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Kaizen Goals | KaizenTrek

Kaizen Goals

1. What problem are we trying to solve?
2. How will we improve the value creating work?
3. How will we develop the people?
4. What leader behaviours and management systems are required?
5. What basic thinking drives the solution of this problem?

The main objectives of the TPS are to design out overburden (muri) and inconsistency (mura), and to eliminate waste (muda). The most significant effects on process value delivery are achieved by designing a process capable of delivering the required results smoothly; by designing out “mura” (inconsistency). It is also crucial to ensure that the process is as flexible as necessary without stress or “muri” (overburden) since this generates “muda” (waste). Finally the tactical improvements of waste reduction or the elimination of muda are very valuable. There are seven kinds of muda that are addressed in the TPS:[2]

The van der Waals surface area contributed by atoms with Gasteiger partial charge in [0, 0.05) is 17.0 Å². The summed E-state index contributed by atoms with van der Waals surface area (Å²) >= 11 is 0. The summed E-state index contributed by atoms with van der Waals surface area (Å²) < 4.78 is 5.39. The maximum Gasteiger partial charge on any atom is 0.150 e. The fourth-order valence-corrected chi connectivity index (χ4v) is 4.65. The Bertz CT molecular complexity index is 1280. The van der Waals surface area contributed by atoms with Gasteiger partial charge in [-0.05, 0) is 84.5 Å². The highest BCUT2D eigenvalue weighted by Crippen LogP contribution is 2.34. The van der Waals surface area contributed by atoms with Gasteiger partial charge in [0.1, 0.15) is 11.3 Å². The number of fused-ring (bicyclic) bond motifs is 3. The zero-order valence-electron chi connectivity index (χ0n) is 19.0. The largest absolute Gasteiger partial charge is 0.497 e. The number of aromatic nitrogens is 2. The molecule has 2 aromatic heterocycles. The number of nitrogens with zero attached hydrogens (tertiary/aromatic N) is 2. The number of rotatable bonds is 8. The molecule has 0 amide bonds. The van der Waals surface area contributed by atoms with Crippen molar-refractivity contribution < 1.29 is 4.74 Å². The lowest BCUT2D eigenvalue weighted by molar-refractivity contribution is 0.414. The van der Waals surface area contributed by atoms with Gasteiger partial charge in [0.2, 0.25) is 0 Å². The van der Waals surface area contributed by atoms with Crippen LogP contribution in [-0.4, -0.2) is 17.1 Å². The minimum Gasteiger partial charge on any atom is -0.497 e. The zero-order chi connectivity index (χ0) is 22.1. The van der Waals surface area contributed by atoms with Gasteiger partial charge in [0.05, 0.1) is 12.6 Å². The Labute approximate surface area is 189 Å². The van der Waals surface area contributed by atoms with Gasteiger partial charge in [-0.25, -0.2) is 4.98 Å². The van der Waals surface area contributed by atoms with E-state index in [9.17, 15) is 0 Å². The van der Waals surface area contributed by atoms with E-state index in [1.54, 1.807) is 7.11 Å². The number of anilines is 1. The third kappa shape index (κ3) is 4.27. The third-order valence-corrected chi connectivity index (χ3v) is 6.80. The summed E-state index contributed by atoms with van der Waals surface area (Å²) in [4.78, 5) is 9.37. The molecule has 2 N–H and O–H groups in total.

1. Waste of overproduction (largest waste)
2. Waste of time on hand (waiting)
3. Waste of transportation
4. Waste of processing itself
5. Waste of stock at hand
6. Waste of movement
7. Waste of making defective products

The elimination of waste has come to dominate the thinking of many when they look at the effects of the TPS because it is the most familiar of the three to implement. In the TPS many initiatives are triggered by inconsistency or over-run reduction which drives out waste without specific focus on its reduction.

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